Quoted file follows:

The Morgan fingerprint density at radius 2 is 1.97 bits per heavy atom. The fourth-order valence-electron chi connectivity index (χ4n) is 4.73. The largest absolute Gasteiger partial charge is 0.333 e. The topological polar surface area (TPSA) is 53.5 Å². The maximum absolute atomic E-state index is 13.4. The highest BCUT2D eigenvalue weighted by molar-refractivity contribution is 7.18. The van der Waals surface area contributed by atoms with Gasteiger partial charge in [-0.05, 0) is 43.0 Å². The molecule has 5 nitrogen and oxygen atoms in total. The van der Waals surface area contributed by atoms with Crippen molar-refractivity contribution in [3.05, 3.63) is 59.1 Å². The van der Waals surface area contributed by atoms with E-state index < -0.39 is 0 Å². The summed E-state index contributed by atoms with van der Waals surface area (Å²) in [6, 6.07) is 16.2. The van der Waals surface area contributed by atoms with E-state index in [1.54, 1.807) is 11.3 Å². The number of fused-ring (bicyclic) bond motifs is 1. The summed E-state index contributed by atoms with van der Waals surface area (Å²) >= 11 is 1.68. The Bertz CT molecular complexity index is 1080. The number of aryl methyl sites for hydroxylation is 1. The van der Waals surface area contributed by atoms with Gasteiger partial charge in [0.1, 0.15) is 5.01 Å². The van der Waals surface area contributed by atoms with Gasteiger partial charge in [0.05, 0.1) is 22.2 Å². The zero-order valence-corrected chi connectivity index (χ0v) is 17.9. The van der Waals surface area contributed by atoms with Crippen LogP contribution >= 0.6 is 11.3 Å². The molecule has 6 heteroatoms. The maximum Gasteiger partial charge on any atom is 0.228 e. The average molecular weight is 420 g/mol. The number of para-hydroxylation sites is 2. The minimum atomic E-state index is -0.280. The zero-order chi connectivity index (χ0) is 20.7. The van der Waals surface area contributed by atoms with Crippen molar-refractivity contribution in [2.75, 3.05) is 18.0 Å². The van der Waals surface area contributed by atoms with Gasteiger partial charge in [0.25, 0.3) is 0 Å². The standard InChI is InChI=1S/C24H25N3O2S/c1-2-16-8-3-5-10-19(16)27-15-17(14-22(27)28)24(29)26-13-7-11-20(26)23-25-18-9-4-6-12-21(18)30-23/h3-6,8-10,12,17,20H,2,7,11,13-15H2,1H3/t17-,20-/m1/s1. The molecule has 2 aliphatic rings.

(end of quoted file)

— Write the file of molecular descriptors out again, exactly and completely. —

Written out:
The Morgan fingerprint density at radius 2 is 1.97 bits per heavy atom. The fourth-order valence-electron chi connectivity index (χ4n) is 4.73. The largest absolute Gasteiger partial charge is 0.333 e. The topological polar surface area (TPSA) is 53.5 Å². The maximum absolute atomic E-state index is 13.4. The highest BCUT2D eigenvalue weighted by molar-refractivity contribution is 7.18. The van der Waals surface area contributed by atoms with Gasteiger partial charge in [-0.05, 0) is 43.0 Å². The molecule has 5 nitrogen and oxygen atoms in total. The van der Waals surface area contributed by atoms with Crippen molar-refractivity contribution in [3.05, 3.63) is 59.1 Å². The van der Waals surface area contributed by atoms with E-state index < -0.39 is 0 Å². The summed E-state index contributed by atoms with van der Waals surface area (Å²) in [6, 6.07) is 16.2. The van der Waals surface area contributed by atoms with E-state index in [1.54, 1.807) is 11.3 Å². The number of fused-ring (bicyclic) bond motifs is 1. The summed E-state index contributed by atoms with van der Waals surface area (Å²) >= 11 is 1.68. The Bertz CT molecular complexity index is 1080. The number of aryl methyl sites for hydroxylation is 1. The van der Waals surface area contributed by atoms with Gasteiger partial charge in [0.1, 0.15) is 5.01 Å². The van der Waals surface area contributed by atoms with Gasteiger partial charge in [0.05, 0.1) is 22.2 Å². The zero-order valence-corrected chi connectivity index (χ0v) is 17.9. The van der Waals surface area contributed by atoms with Crippen LogP contribution >= 0.6 is 11.3 Å². The molecule has 6 heteroatoms. The maximum Gasteiger partial charge on any atom is 0.228 e. The average molecular weight is 420 g/mol. The number of para-hydroxylation sites is 2. The minimum atomic E-state index is -0.280. The zero-order chi connectivity index (χ0) is 20.7. The van der Waals surface area contributed by atoms with Crippen molar-refractivity contribution in [2.75, 3.05) is 18.0 Å². The van der Waals surface area contributed by atoms with Gasteiger partial charge in [0.25, 0.3) is 0 Å². The standard InChI is InChI=1S/C24H25N3O2S/c1-2-16-8-3-5-10-19(16)27-15-17(14-22(27)28)24(29)26-13-7-11-20(26)23-25-18-9-4-6-12-21(18)30-23/h3-6,8-10,12,17,20H,2,7,11,13-15H2,1H3/t17-,20-/m1/s1. The molecule has 2 aliphatic rings.